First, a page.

When we make time for silence, this is much more than not talking. It is enjoying the solitude, including the joy of solitude together. Each person in our life has a unique quality of stillness, a unique presence of love. This is the part of us that is more than our thoughts, more than our words. It is our essence, our being, the abundance of life that radiates from us. The silent presence in each person is totally unique. This silent presence is what attracted us to one another in the first place. In shared silence, our heart breathes. When we feel our hearts, all the problems our mind found just moments ago are seen differently. Life is not so overwhelming and neither is our partner. As the heart feels safe, it opens and wants to share again.
Many people think when they go into silence, all their difficult feelings will come forward. What they do not realize is that as the busy mind surrenders to the stillness of the heart, simple peace is present. The wisdom of the heart grows as the fear of the mind diminishes. Our complaints, worries, and difficulties become smaller as our awareness of our heart expands. When we find inner stillness, today's problems become yesterday's memories.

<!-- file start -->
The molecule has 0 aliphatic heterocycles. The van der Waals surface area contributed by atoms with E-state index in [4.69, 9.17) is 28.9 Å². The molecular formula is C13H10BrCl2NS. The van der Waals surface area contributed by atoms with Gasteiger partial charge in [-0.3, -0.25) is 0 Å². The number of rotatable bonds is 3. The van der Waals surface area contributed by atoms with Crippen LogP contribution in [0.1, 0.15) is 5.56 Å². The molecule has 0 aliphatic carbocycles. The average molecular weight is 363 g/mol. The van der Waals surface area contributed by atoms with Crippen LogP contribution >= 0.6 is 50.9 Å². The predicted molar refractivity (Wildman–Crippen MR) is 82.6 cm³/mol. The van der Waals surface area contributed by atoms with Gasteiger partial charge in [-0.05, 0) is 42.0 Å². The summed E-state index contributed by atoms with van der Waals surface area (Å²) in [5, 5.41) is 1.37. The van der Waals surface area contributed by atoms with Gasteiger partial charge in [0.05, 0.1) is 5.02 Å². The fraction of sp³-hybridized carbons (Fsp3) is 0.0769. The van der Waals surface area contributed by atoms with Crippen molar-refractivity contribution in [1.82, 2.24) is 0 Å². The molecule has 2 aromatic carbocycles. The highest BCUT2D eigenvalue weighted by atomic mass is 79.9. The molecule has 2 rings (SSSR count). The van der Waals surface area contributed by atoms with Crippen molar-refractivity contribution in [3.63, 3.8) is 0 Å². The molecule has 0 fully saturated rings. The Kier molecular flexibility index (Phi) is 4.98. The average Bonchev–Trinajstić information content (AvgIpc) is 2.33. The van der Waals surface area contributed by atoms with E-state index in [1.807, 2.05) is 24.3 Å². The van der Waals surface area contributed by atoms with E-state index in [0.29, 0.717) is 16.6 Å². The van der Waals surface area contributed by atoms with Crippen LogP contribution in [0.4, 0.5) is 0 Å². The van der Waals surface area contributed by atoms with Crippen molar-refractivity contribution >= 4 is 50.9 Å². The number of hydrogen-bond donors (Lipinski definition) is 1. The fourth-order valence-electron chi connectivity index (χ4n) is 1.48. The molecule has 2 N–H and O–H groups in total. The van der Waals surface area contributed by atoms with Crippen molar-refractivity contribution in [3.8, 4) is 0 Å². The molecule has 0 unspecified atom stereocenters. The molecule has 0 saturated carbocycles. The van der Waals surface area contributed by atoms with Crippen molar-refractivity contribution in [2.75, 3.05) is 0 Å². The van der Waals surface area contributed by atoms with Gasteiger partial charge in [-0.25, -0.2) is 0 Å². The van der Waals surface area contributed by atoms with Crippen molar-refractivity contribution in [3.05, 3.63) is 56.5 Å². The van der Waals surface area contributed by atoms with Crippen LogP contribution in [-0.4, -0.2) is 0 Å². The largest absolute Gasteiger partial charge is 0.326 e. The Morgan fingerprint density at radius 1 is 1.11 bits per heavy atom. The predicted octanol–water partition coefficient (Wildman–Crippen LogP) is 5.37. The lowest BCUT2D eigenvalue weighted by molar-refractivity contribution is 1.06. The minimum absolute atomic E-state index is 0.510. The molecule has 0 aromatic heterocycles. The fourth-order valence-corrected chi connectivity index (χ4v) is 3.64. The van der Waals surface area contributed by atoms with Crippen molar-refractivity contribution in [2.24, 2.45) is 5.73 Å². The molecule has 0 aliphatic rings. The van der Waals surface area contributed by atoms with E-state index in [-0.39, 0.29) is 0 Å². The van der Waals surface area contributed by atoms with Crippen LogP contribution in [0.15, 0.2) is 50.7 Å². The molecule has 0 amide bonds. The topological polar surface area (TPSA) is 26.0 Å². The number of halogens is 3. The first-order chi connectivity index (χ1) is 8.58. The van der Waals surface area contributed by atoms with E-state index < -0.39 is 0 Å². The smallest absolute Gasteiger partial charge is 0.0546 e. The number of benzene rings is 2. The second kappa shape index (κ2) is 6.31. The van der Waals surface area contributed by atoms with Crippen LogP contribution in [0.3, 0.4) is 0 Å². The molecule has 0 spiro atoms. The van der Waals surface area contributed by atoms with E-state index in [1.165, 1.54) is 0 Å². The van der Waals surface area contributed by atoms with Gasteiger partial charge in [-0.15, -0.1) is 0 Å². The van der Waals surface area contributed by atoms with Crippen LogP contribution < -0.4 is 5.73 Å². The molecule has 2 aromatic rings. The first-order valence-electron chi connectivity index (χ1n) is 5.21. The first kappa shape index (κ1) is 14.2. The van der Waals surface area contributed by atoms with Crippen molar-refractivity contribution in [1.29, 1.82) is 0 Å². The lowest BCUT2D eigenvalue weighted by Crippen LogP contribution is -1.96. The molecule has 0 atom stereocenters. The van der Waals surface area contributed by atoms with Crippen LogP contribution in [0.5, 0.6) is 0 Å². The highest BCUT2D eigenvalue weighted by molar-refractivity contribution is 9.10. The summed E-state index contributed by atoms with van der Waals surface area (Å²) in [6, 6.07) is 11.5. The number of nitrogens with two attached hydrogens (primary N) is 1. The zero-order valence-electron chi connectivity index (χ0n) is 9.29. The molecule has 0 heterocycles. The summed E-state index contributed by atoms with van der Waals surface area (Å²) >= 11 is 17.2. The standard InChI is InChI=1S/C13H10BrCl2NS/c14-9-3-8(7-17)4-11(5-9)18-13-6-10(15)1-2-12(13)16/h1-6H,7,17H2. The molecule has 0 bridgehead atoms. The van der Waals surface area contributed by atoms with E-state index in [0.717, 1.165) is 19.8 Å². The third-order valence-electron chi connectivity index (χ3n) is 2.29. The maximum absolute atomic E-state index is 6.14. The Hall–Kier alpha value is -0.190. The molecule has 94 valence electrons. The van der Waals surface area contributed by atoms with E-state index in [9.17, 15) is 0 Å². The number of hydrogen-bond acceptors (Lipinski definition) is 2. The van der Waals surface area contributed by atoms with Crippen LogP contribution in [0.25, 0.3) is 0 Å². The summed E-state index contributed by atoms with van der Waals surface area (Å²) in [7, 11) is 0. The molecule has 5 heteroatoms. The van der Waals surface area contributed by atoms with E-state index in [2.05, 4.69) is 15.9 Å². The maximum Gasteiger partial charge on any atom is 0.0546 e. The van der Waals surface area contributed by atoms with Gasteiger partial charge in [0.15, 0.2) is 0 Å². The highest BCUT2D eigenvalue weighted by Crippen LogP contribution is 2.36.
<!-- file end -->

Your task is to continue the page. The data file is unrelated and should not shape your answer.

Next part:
When we are not so full of thought, other parts of us now surface. We find more laughter, generosity, and gratitude. When our awareness is not so crowded, instead of anger there is gentleness, instead of pain more understanding, instead of loneliness more oneness. When our awareness is not covered in the details of life, we feel more of the heart of life, including the heart of one another. Here we discover and open the many gifts of our relationship.
When we have between 50,000-70,000 thoughts per day, this means between 35 and 48 thoughts per minute per person. The steady flow of thinking is a thick filter between our thoughts and feelings, our head and heart. The constant mental traffic prevents us from seeing clearly, listening deeply, and feeling our well of being. Taking time to nurture the silence of our heart and new life is growing. We begin to be very present, including present with one another. In the presence of our loved one, there is no limit to the wonder, appreciation, life's simple being. Silence and the stars are seen once again.
The small moments are rediscovered as the important moments of grace and beauty.
We invite everyone who wants to get away from the crowd and enjoy a life more full of heartfulness, to join us at Silent Stay near Napa, California and Assisi, Italy.
For more by Bruce Davis, Ph.D., click here.
For more on conscious relationships, click here.